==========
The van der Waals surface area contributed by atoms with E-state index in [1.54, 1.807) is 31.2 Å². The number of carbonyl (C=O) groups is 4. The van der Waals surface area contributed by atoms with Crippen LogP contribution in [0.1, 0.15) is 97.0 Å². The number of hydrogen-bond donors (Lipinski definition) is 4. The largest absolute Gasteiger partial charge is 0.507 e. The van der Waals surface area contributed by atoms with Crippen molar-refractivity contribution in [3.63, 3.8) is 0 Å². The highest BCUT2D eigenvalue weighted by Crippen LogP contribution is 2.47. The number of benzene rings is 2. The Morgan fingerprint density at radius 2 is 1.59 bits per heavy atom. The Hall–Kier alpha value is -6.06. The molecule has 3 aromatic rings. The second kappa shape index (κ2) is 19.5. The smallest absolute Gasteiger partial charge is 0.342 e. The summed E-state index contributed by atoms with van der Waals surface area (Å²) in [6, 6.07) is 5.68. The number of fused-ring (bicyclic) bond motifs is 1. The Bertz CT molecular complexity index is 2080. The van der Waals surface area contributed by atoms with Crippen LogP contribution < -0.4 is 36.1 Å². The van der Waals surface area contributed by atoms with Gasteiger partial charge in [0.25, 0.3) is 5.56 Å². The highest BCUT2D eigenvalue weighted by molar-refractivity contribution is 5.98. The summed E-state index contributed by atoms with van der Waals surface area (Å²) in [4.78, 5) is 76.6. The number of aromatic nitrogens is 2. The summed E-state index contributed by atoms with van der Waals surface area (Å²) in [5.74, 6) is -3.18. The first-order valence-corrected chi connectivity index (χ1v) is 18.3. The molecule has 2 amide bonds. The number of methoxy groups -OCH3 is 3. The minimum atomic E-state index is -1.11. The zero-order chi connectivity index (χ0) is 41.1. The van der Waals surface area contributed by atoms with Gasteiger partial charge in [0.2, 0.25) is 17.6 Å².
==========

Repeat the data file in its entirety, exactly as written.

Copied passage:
The van der Waals surface area contributed by atoms with E-state index in [1.54, 1.807) is 31.2 Å². The number of carbonyl (C=O) groups is 4. The van der Waals surface area contributed by atoms with Crippen LogP contribution in [0.1, 0.15) is 97.0 Å². The number of hydrogen-bond donors (Lipinski definition) is 4. The largest absolute Gasteiger partial charge is 0.507 e. The van der Waals surface area contributed by atoms with Crippen molar-refractivity contribution in [3.63, 3.8) is 0 Å². The highest BCUT2D eigenvalue weighted by Crippen LogP contribution is 2.47. The number of benzene rings is 2. The Morgan fingerprint density at radius 2 is 1.59 bits per heavy atom. The Hall–Kier alpha value is -6.06. The molecule has 3 aromatic rings. The second kappa shape index (κ2) is 19.5. The smallest absolute Gasteiger partial charge is 0.342 e. The summed E-state index contributed by atoms with van der Waals surface area (Å²) in [6, 6.07) is 5.68. The number of fused-ring (bicyclic) bond motifs is 1. The Bertz CT molecular complexity index is 2080. The van der Waals surface area contributed by atoms with Crippen LogP contribution < -0.4 is 36.1 Å². The van der Waals surface area contributed by atoms with Gasteiger partial charge in [0.25, 0.3) is 5.56 Å². The highest BCUT2D eigenvalue weighted by molar-refractivity contribution is 5.98. The summed E-state index contributed by atoms with van der Waals surface area (Å²) in [4.78, 5) is 76.6. The number of aromatic nitrogens is 2. The summed E-state index contributed by atoms with van der Waals surface area (Å²) in [5.74, 6) is -3.18. The first-order valence-corrected chi connectivity index (χ1v) is 18.3. The molecule has 2 amide bonds. The number of methoxy groups -OCH3 is 3. The minimum atomic E-state index is -1.11. The zero-order chi connectivity index (χ0) is 41.1. The van der Waals surface area contributed by atoms with Gasteiger partial charge in [0.2, 0.25) is 17.6 Å².